Here is coverage by the Missoulian’s Rob Chaney. He’s good at getting at the important points, but if anyone else attended (I didn’t) and has some impressions, please share.
“Also in Monday’s plenary sessions, Forest Service program director Sara Brown put the problem in personal terms in her afternoon presentation. The Oregon-based researcher and former smokejumper recalled how she built a tough, masculine persona to fit in with her male firefighting colleagues, to the extent she froze out other women who she didn’t think measured up.”
“A fire that spreads from federal land into state or private property suddenly complicates who gets the bill for the suppression efforts. That makes cost-control a strategic objective that sometimes gets in the way of tactical opportunities.”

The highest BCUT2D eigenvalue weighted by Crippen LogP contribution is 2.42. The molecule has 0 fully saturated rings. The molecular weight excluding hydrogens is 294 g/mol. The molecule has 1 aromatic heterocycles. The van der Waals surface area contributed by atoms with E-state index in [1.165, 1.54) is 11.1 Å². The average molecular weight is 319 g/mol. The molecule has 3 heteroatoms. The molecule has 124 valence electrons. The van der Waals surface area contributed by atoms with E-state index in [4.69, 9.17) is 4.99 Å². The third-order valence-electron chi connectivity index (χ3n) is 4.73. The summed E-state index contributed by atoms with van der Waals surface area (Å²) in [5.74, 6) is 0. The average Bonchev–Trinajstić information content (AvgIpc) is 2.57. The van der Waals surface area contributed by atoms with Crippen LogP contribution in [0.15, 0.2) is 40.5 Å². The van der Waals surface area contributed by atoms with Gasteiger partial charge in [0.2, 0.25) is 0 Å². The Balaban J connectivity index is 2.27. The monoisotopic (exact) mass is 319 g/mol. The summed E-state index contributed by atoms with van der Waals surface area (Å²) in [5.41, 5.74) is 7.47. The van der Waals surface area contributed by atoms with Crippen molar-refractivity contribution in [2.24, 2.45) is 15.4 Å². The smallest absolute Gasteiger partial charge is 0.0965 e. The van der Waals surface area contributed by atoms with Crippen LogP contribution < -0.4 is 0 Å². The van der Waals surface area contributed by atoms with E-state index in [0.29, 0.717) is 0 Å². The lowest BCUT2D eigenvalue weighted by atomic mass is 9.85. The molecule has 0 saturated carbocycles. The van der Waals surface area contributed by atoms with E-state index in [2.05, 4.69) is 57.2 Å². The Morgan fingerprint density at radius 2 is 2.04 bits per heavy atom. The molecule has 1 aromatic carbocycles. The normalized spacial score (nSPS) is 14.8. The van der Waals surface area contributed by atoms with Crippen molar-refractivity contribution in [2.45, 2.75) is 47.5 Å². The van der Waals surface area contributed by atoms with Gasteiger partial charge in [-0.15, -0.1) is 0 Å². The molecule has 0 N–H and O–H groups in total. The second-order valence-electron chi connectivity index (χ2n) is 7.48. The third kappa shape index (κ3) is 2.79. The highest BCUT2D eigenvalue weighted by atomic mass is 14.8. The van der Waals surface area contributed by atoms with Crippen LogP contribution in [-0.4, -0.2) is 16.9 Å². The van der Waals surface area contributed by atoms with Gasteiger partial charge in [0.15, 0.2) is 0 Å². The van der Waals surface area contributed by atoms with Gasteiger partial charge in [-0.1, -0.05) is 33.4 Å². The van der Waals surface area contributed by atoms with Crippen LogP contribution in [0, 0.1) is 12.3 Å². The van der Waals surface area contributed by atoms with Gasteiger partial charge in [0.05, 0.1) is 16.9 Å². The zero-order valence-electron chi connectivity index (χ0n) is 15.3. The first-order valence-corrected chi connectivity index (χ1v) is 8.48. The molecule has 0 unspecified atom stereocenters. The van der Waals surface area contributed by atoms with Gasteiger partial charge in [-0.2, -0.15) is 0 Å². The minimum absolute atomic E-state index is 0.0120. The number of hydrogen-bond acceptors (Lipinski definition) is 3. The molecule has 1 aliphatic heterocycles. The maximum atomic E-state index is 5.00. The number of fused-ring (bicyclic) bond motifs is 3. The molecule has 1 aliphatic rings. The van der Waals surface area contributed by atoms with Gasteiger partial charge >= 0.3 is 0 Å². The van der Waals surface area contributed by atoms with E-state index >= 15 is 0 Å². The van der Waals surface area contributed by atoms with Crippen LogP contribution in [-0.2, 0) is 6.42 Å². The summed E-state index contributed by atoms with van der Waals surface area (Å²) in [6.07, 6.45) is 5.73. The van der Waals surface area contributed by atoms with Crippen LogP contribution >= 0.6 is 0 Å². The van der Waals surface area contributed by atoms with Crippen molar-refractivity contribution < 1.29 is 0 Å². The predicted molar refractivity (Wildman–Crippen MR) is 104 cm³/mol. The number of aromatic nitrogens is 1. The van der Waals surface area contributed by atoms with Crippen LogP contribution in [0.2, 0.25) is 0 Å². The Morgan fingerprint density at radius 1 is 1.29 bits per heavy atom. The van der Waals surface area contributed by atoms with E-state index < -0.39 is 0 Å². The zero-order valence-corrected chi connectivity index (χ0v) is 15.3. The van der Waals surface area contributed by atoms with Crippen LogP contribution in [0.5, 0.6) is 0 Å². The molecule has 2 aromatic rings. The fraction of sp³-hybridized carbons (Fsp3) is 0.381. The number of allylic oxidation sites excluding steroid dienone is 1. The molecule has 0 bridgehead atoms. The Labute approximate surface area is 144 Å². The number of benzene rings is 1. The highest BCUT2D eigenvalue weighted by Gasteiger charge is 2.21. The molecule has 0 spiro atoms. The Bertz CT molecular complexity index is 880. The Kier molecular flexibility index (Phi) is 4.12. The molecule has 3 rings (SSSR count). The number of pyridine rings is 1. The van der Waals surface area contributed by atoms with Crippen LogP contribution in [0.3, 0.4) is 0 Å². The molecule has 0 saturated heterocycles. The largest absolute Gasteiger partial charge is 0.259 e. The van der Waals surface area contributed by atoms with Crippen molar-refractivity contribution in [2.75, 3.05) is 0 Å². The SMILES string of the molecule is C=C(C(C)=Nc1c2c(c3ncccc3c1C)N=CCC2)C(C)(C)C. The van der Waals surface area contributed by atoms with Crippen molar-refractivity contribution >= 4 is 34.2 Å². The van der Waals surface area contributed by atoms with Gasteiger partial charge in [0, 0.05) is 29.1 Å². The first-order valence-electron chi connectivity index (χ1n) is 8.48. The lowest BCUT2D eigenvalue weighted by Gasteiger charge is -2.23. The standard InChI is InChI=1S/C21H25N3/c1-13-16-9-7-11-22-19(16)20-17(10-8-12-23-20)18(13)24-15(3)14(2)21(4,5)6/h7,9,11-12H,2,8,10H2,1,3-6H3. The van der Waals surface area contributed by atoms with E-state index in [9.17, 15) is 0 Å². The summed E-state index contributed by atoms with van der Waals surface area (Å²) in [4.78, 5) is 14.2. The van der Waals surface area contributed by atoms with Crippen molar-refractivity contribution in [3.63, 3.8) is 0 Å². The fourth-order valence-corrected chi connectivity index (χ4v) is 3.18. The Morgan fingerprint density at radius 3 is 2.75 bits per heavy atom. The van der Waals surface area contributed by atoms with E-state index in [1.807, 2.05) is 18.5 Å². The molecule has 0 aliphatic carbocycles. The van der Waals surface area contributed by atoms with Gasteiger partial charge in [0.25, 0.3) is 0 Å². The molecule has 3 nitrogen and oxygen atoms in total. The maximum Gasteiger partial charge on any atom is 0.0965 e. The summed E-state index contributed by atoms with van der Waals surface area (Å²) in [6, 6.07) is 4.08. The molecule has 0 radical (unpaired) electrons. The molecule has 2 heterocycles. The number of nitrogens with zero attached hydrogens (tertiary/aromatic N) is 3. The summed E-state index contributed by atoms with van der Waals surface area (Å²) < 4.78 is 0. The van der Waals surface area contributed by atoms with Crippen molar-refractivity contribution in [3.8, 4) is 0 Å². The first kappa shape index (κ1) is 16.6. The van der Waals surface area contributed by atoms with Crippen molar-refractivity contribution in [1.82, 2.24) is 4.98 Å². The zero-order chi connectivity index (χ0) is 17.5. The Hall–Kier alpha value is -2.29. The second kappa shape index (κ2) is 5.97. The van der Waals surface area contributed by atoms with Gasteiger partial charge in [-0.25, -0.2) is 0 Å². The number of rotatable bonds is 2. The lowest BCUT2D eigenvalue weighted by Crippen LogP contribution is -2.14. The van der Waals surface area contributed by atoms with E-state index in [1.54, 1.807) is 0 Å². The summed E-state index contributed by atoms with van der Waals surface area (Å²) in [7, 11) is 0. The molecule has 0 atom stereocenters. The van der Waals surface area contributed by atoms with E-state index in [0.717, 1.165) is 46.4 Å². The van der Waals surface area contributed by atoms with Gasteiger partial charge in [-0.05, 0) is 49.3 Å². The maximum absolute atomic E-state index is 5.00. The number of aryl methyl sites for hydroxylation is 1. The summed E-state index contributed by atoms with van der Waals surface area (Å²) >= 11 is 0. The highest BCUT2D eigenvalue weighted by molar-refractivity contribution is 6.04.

“Across North America, forests and grasslands spent millions of years evolving with fire as a tool to clean out dead plants, regrow new ones and maintain the things animals need. But, as several top researchers at the Fire Continuum Conference in Missoula pointed out on Thursday, the old patterns are getting pulled up by the roots.”
(The photo is from a recent prescribed burn and accompanied this editorial. My interest in this comes partly from living at the bottom right of that ridge-line the smoke is behind.)